Despite being one of the key economic areas for Georgia, extractive industries generally lack sufficient levels of transparency and accountability. The recently published 2019 OGP Global Report demonstrates that improved transparency leads to better economic results, including increased foreign direct investment inflows and better credit ratings. It also contributes to political stability, freedom of association, independent media, and government engagement with citizens which leads to long-term improvements in health, education and economic growth.
As a multi-stakeholder initiative that aims to secure commitments from governments to promote transparency, empower citizens, fight corruption, and harness new technologies to strengthen governance, the Open Government Partnership (OGP), welcomes government initiatives that seek to improve transparency of natural resource revenues in their country action plans, including the adoption of the Extractive Industries Transparency Initiative (EITI). As a global standard for the good governance of oil, gas and mineral resources, EITI ensures transparency and accountability in the governance of a country’s natural resources. It is an effective tool that requires its member countries to publish information on key aspects of their natural resource management in a timely and accurate manner.
Both OGP and EITI aim to improve governance and build trust by opening up data and creating opportunities for citizen participation. OGP encourages its member countries to join the EITI and both platforms have committed to deepening their partnership and joint commitments towards the transparency of extractives. With these common objectives, the synergy between the OGP and the EITI continues to grow. Stakeholders in countries that are members of both OGP and EITI can draw from the findings of the EITI Validations when formulating OGP action plans.
At the same time, OGP commitments can support implementation of EITI principles. OGP members like Germany, Ukraine, Indonesia, Liberia, Armenia, Philippines, and the UK have implemented hundreds of commitments in natural resources yielding to interesting results.
The Philippines improved access to extractive data for civil society members and became the first country to achieve satisfactory results according to the EITI standards. Indonesia (another EITI and OGP member country) is a net importer of oil and saw a rapid increase in the mining sector and is fully committed to the principles of EITI. Meanwhile, Liberia is implementing an OGP commitment on open contracting that aims to support the responsible management of natural resources.
Civil society groups in Georgia have been advocating for Georgia’s accession to EITI in the framework of OGP. Even in 2013, the Institute for the Development of Freedom of Information (IDFI) recommended the Government of Georgia to include joining EITI as an OGPcommitment. EITI can play a crucial role in furthering open government goals in the country. Georgia, which has yet to join EITI, can use the OGP action plans to make commitments to gradually increase transparency in the extractive sector.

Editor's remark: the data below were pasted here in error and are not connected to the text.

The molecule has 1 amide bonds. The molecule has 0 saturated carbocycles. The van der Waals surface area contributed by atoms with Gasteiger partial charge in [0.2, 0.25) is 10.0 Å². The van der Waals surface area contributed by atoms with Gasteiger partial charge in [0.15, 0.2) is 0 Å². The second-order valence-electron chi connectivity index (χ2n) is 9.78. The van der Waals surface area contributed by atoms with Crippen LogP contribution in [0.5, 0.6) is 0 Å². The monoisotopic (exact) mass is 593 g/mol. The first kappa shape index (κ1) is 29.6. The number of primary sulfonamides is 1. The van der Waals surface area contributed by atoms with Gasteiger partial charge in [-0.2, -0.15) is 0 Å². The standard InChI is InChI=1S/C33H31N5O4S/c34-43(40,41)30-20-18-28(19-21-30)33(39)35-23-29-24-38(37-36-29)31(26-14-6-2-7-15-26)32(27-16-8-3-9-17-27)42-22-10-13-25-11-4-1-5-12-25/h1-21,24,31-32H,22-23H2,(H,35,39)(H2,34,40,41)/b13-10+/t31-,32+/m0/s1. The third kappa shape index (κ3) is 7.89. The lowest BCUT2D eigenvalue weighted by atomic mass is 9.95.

That can include, for example:
- Contract and revenue transparency and beneficial ownership disclosures
- Collaboration with OGP and the EITI to identify and share best practice in implementing public beneficial ownership registries and other policy areas like transparency around state-owned enterprises
- Alignment with other civil society organization advocacy targets with the EITI and OGP processes
Georgia is rich in natural resources and also has high dependence on foreign investments. If the country wants to increase its attractiveness to investors in the extractive sector, it needs to join EITI. Through OGP, countries in the region, like Ukraine and Armenia, have enhanced their efforts on extractives and beneficial ownership transparency. More transparency may lead to more trust and direct investments in the sector, which will benefit the country economically and technologically. The EITI is a network of specialists in the extractive industries that can be used to enhance licensing practices, record keeping, and improvement of tax collection systems. Besides the evident economic benefits of joining EITI, it is important to bear in mind that the Georgian public has the right to know what one of the most important economic sectors could yield and how that wealth is distributed.
Georgia already has experience with cross-sector collaboration, namely through initiatives such as OGP. Institutional mechanisms for CSO-business or CSO-government cooperation are not new. Therefore, Georgia has the potential to become a member of EITI and prove that the country remains loyal to the OGP principles of transparency, accountability, and good governance.
The article was originally published on the OGP Blog: www.opengovpartnership.org
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